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Author Topic: VW scandal  (Read 29965 times)

Umi_Ryuzuki

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Re: VW scandal
« Reply #100 on: October 01, 2015, 07:06:40 PM »

Here's a decent graphic showing a typical SCR process.
Best as I can understandS it...  %%


Selective Catalytic Reduction (SCR)
CAC -  charged air cooler (intercooler)
DPF - diesel particiulate filter
DEF - diesel exhaust fluid (urea)
Catalyst -  catalytic converter

inertia

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Re: VW scandal
« Reply #101 on: October 01, 2015, 07:22:03 PM »

Urea?? This must be the first example in history of taking the p*** actually involving injecting the stuff. All very confusing for a bear of little brain............... %)
DM
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Colin Bishop

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Re: VW scandal
« Reply #102 on: October 01, 2015, 07:33:32 PM »

That is a very useful diagram Umi.

Dave, just think of the opportunities here - you could act as a beer converter to produce the stuff. Only problem is that instead of Catalytic you might end up being Paralytic!

Catheters - don't go there!

Colin
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Martin [Admin]

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Re: VW scandal
« Reply #103 on: October 01, 2015, 10:23:09 PM »


They were saying on the radio this morning that it may cost 4 - 6  Billion for VW to fix the problem.... but they made nearly 8 Billion profit (after Tax) last year alone!
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jarvo

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Re: VW scandal
« Reply #104 on: October 01, 2015, 10:36:26 PM »

HI Colin


Adblu is not urea it is a chemical like urea, it works like a scouring pad removing the particles at high temperature.


Broke my new truck before Christmas when one of the sensors failed in the exhaust system, 6000 to replace the DPF, Turbo and the front half of the exhaust system. Only done 3000km.


Dont let your DPF get blocked!!!!  costly


Mark
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derekwarner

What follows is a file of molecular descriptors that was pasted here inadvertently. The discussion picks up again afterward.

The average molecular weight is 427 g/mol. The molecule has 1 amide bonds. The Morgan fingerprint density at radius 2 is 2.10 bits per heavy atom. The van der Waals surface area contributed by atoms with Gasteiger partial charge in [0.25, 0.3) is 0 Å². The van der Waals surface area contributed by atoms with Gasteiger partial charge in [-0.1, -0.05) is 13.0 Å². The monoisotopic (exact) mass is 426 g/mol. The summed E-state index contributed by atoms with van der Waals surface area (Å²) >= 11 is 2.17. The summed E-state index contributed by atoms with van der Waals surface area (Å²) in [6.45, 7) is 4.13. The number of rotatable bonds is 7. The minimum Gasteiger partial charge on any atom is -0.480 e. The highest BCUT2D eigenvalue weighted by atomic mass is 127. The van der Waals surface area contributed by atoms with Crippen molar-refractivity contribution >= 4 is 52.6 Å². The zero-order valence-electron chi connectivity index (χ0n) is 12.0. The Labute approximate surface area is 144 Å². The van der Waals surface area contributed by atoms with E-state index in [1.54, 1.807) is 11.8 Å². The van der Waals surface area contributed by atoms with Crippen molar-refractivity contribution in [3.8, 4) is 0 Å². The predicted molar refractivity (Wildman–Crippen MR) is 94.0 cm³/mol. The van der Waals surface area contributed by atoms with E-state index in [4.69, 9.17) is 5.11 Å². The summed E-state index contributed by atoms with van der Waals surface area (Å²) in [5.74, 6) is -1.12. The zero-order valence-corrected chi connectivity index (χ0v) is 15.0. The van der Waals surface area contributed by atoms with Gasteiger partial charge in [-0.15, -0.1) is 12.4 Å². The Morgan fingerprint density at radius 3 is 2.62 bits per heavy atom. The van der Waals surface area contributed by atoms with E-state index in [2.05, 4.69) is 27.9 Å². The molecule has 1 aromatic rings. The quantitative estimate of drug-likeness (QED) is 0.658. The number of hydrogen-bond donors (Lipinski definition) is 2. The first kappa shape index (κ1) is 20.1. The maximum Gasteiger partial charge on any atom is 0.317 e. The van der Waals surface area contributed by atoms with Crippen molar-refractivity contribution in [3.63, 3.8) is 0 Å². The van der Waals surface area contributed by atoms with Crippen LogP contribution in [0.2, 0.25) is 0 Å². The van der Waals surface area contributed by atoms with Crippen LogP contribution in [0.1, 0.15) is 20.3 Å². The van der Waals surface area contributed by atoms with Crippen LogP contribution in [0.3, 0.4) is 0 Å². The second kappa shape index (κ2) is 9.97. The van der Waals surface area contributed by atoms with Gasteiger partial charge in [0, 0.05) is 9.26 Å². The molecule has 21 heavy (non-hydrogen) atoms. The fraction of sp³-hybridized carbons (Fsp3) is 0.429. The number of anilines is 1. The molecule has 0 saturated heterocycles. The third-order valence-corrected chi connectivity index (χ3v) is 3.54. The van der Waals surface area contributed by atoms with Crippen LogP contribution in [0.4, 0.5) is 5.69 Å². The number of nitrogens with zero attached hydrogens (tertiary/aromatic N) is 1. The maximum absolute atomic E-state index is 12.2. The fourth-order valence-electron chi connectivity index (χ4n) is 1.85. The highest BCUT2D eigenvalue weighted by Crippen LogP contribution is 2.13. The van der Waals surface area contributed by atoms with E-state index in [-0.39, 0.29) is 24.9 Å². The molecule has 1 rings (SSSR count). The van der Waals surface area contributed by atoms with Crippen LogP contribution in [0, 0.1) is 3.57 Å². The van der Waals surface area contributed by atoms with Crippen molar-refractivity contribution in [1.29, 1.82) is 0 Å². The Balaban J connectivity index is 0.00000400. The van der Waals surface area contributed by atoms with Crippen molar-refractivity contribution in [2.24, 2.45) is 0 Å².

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Re: VW scandal
« Reply #105 on: October 01, 2015, 10:42:15 PM »

May be a good time for a long term investor to buy some VAG shares??????  O0...considering they are now about EURO 60 each compared to EURO 110 two weeks ago >:-o

Human nature being what it is {-)......will all will be forgiven in years to come?

That mate of mine........[OZ lifeguard in London] retired at the same time as me....he had $500K AUD in his BHP Billiton shares six months ago......today they are worth $225K AUD......& he acknowledges he may be pushing up daffodil's by the time the return to the earlier value.... Derek
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Colin Bishop

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Re: VW scandal
« Reply #106 on: October 01, 2015, 10:49:02 PM »

Sorry to hear that Mark, it must have been a real downer. DPFs on cars are expensive, especially if the turbo goes as well. Amazing that a truck costs that much though! I had a diesel Mazda 6 for three years two cars back and had no problems at all but when I came to replace it I concluded that diesels were simply becoming too complicated, too expensive to buy and too expensive to repair out of warranty so I bought a naturally aspirated (no turbo) petrol instead. Not an option if you need a truck though! My new 2 litre 6 is giving 45mpg which is not far short of diesel territory in general driving.

Colin
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Martin [Admin]

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Re: VW scandal
« Reply #107 on: October 01, 2015, 10:58:30 PM »



This must be in the Top Ten of corporate fraud of all time?!
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jarvo

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Re: VW scandal
« Reply #108 on: October 01, 2015, 11:07:52 PM »

Hi Colin


All covered under warranty thank god!!!!  130,000 pound truck 3 weeks old, the tecnition told me he was going on the training course in january to learn how to fix them, (he got a quick learning curve)